Va. Federal Judge Rejects Liberty University’s Challenge To Health Reform Law
The Washington Post: "A federal judge in Virginia ruled Tuesday that the new health-care overhaul law is constitutional, dismissing a lawsuit filed by Liberty University in Lynchburg that had challenged the statute." The lawsuit argued that Congress does not have the authority to require employers to offer health insurance and "was also filed on behalf of two individuals who object to the law's requirements that all individuals purchase insurance by 2014 or face a fine." U.S. District Judge Norman K. Moon "ruled that the law falls within Congress's constitutional ability to regulate interstate trade" (Helderman, 11/30).
The New York Times: The ruling marks the second time in two months a federal judge has upheld the constitutionality of the health care law and two others are expected to rule in the coming months. "Last month, in a separate case, Judge George C. Steeh of Federal District Court in Detroit also upheld the law. Lawyers on both sides expect that the Supreme Court may eventually have to decide among conflicting lower-court opinions." Disagreeing with the plaintiff's argument that the law would regulate inactivity, "Judge Moon embraced arguments made by the Justice Department. 'Far from 'inactivity,' he wrote, 'by choosing to forgo insurance, plaintiffs are making an economic decision to try to pay for health care services later, out of pocket, rather than now, through the purchase of insurance'" (Sack, 11/30).
The Associated Press: "University law school dean Mathew Staver said in a telephone interview that he will promptly appeal the ruling to the 4th U.S. Circuit Court of Appeals in Richmond." The White House responded in a blog post: "In the weeks ahead, there will be additional court cases. We can't predict the outcome of each case, but we are confident that we will ultimately prevail in court and continue to deliver the benefits of reform to the American people" (O'Dell, 11/30).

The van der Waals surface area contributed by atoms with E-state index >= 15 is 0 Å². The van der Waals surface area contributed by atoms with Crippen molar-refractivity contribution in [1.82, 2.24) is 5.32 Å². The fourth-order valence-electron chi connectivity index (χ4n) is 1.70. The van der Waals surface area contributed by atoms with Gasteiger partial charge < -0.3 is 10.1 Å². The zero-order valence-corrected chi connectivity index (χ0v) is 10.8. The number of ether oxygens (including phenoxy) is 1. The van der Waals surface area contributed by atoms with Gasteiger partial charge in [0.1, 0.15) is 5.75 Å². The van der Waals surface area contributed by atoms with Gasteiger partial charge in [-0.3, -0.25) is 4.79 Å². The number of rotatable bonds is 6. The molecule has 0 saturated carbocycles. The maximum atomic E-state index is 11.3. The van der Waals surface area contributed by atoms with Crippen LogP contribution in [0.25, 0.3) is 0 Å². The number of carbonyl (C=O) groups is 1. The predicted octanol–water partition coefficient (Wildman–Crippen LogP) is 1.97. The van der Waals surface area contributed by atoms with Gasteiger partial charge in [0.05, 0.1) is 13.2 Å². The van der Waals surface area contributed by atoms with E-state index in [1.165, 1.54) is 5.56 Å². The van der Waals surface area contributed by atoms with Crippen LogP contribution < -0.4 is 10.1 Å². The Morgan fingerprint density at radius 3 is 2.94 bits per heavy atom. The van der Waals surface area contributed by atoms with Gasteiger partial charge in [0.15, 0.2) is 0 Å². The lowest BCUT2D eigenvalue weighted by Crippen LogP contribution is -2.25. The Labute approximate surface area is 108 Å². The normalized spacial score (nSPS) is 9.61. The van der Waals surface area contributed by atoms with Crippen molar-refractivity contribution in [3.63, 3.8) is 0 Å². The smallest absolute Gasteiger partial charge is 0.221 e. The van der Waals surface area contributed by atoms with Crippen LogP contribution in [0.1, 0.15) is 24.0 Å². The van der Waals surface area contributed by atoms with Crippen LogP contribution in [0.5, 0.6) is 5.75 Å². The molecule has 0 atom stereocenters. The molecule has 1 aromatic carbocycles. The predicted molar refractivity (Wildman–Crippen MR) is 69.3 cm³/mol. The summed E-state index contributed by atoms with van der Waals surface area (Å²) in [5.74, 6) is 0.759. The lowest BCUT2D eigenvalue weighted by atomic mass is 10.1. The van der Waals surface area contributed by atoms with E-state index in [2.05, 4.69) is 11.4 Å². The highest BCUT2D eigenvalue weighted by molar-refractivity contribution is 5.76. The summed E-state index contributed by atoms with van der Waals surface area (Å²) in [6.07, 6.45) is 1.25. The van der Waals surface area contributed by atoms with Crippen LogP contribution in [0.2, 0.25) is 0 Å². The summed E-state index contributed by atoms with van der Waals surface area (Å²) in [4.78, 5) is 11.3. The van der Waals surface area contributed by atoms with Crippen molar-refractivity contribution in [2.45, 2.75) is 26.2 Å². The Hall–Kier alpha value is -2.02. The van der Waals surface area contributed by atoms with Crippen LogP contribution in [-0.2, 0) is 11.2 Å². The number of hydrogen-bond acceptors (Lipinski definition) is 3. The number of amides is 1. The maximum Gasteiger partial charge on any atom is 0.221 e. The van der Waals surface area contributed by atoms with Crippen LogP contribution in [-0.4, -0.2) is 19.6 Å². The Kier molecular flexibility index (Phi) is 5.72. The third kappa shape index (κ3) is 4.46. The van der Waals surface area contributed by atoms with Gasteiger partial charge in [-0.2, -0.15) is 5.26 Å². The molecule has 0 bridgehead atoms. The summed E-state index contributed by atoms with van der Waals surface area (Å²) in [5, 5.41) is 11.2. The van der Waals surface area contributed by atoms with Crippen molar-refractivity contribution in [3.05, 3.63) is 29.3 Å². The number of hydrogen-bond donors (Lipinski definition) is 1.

Politico: Liberty University also "argued that the legislation's requirement that nearly all Americans purchase insurance coverage and its incentives for large employers to cover employees would allow the university's money to cover abortions, violating the religious values of the institution. The court flatly rejected that argument. 'The Act explicitly states that no plan is required to cover any form of abortion services,'" the judge said (Haberkorn, 11/30).Bloomberg: "The case is one of several challenges to the health-care act, including a lawsuit filed in Florida federal court by 20 states. A separate action filed by Virginia Attorney General Kenneth Cuccinelli is before a federal judge in Richmond." A ruling is expected in that case by the end of the year (Fisk, 12/1). This is part of the Morning Briefing, a summary of health policy coverage from major news organizations. Sign up for an email subscription.